Pastor Saeed Abedini's Fate Hangs in Balance After Iran Nuclear Negotiations Are Extended Past Deadline

Iran negotiations
Delegations of U.S. Secretary of State John Kerry, Britain's Foreign Secretary Philip Hammond, Russian Foreign Minister Sergei Lavrov, Iranian Foreign Minister Javad Zarif, German Foreign Minister Frank-Walter Steinmeier, French Foreign Minister Laurent Fabius, EU High Representative Catherine Ashton, Chinese Foreign Minister Wang Yi sit around the negotiations table during their meeting in Vienna November 24, 2014. |

The fate of Pastor Saeed Abedini continues hanging in the balance following the extension of negotiations between Iran and several nations, including the U.S., on a nuclear deal. The American Center for Law and Justice noted that Abedini has not been "completely abandoned" yet by the Obama administration, and it remains critical that Iran be pressured for his release.

"The American people were heard and Iran was not rewarded with a nuclear deal while it continues to imprison and torment a U.S. citizen. Yet Pastor Saeed is not free," wrote Jordan Sekulow, executive director of the ACLJ.

"Second, the reports indicate that there will be no lull in the negotiations; they will continue as soon as next month. That means now continues to be a critical time to pressure Iran to release Pastor Saeed."

CNN reported that a new deadline for a political framework has been set for March 1, 2015, and a final deadline for an agreement for July 1st. The original deadline for the deal was set for Monday.

Iran has been looking for a deal to ease restrictions on its nuclear program, which it insists will not be used for creating nuclear weapons. The new deadline will allow the Iranian government another seven months to reach an agreement with western officials.

"We have had to conclude it is not possible to get to an agreement by the deadline that was set for today and therefore we will extend the JPOA to June 30, 2015," British Foreign Secretary Philip Hammond told reporters, according to Reuters.

The Joint Plan of Action had been agreed to between Iran and the P5+1 countries in 2013 in Geneva. With that, Tehran would limit its higher level uranium enrichment in exchange for easing some economic sanctions that had been imposed on the country.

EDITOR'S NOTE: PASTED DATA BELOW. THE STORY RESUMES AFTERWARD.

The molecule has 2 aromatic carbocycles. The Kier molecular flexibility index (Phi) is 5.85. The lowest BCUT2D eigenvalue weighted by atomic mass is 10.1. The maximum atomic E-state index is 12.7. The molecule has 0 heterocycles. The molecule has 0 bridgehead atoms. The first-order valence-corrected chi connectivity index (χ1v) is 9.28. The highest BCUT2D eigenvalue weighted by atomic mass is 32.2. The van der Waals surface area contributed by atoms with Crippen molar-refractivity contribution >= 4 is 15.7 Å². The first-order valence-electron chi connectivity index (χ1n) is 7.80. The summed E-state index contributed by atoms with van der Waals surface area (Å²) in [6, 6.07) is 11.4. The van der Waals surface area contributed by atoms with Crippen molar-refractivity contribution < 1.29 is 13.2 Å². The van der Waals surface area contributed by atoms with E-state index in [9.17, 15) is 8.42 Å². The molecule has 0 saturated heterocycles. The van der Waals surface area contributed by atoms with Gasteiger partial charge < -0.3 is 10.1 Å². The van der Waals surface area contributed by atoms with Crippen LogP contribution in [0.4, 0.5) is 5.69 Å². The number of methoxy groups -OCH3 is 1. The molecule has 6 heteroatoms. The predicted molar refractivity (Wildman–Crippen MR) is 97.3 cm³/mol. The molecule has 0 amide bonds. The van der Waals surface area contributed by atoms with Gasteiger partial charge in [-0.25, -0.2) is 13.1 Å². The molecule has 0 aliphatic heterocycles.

Hammond suggested that "significant progress" had been achieved in talks with Iran, and that there is now a clear target to reach an agreement before the next deadline comes to pass.

The ACLJ, which represents Abedini's wife and two children in the U.S., has been calling on President Barack Obama to continue pressing Iran for the pastor's release.

The pastor, an American citizen, has been imprisoned in Iran for over two years since his arrest in 2012. The Iranian court sentenced him to eight years in prison, and the ACLJ argues that Abedini is being punished for his Christian faith.

Jay Sekulow, chief counsel of the ACLJ, clarified in a statement last week that the law group is not suggesting that the pastor should be ransomed in exchange for nuclear concessions, which could affect the lives of millions, but warned that Iran needs to show through actions that it is willing to improve its treatment of religious minorities.

"If Iran is not even willing to do that — not willing to release a husband and father who is no threat to the Iranian regime — then does any rational person believe it will abandon its national aspiration to build a nuclear weapon, the one weapon that could destroy Israel and bring immense suffering to the world?" Sekulow posed.

The ACLJ noted that current negotiations represent the most dialogue America has had with Iran in the past 35 years.

"We are continuing to work in Congress to pressure this Administration to demand Pastor Saeed's immediate release and are continuing to meet with world leaders, urging increased international pressure on Iran," Jordan Sekulow said.

Over 150,000 people have signed an online petition urging Obama to remember Adedini during the nuclear negations with Iran.

In another campaign started by supporters of Abedini, people are being encouraged to purchase specially made postcards and send them to the White House, urging Obama to pressure Iran for Abeidni's release.

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